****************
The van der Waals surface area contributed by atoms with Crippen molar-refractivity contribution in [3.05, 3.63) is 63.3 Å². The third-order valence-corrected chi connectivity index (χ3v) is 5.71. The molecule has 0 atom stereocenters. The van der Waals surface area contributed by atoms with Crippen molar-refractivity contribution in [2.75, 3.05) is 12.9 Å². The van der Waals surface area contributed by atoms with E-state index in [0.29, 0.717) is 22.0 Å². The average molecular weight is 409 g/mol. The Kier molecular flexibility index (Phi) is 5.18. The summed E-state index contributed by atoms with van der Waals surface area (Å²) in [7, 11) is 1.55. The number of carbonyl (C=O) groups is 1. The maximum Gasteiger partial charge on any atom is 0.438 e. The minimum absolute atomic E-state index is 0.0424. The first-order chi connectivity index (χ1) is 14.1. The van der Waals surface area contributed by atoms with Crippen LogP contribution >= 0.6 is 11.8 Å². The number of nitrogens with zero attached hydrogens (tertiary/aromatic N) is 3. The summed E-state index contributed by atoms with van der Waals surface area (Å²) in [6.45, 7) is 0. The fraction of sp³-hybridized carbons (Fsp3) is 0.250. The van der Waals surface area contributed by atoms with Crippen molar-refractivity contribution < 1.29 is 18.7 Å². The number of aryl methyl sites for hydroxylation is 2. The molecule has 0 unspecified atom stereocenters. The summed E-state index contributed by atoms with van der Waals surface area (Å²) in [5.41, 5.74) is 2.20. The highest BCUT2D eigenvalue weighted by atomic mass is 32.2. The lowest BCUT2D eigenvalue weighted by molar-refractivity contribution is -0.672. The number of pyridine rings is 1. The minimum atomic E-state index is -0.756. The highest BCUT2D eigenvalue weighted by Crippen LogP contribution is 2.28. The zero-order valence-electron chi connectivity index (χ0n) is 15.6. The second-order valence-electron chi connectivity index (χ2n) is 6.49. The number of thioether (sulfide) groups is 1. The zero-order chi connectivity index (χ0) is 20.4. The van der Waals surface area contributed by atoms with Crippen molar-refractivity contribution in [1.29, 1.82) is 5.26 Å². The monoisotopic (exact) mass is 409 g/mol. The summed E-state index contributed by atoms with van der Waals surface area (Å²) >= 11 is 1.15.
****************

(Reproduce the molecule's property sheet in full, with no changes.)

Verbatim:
The van der Waals surface area contributed by atoms with Crippen molar-refractivity contribution in [3.05, 3.63) is 63.3 Å². The third-order valence-corrected chi connectivity index (χ3v) is 5.71. The molecule has 0 atom stereocenters. The van der Waals surface area contributed by atoms with Crippen molar-refractivity contribution in [2.75, 3.05) is 12.9 Å². The van der Waals surface area contributed by atoms with E-state index in [0.29, 0.717) is 22.0 Å². The average molecular weight is 409 g/mol. The Kier molecular flexibility index (Phi) is 5.18. The summed E-state index contributed by atoms with van der Waals surface area (Å²) in [7, 11) is 1.55. The number of carbonyl (C=O) groups is 1. The maximum Gasteiger partial charge on any atom is 0.438 e. The minimum absolute atomic E-state index is 0.0424. The first-order chi connectivity index (χ1) is 14.1. The van der Waals surface area contributed by atoms with Crippen LogP contribution >= 0.6 is 11.8 Å². The number of nitrogens with zero attached hydrogens (tertiary/aromatic N) is 3. The summed E-state index contributed by atoms with van der Waals surface area (Å²) in [6.45, 7) is 0. The fraction of sp³-hybridized carbons (Fsp3) is 0.250. The van der Waals surface area contributed by atoms with Crippen molar-refractivity contribution < 1.29 is 18.7 Å². The number of aryl methyl sites for hydroxylation is 2. The molecule has 0 unspecified atom stereocenters. The summed E-state index contributed by atoms with van der Waals surface area (Å²) in [5.41, 5.74) is 2.20. The highest BCUT2D eigenvalue weighted by atomic mass is 32.2. The lowest BCUT2D eigenvalue weighted by molar-refractivity contribution is -0.672. The number of pyridine rings is 1. The minimum atomic E-state index is -0.756. The highest BCUT2D eigenvalue weighted by Crippen LogP contribution is 2.28. The zero-order valence-electron chi connectivity index (χ0n) is 15.6. The second-order valence-electron chi connectivity index (χ2n) is 6.49. The number of thioether (sulfide) groups is 1. The zero-order chi connectivity index (χ0) is 20.4. The van der Waals surface area contributed by atoms with Crippen molar-refractivity contribution in [1.29, 1.82) is 5.26 Å². The monoisotopic (exact) mass is 409 g/mol. The summed E-state index contributed by atoms with van der Waals surface area (Å²) >= 11 is 1.15.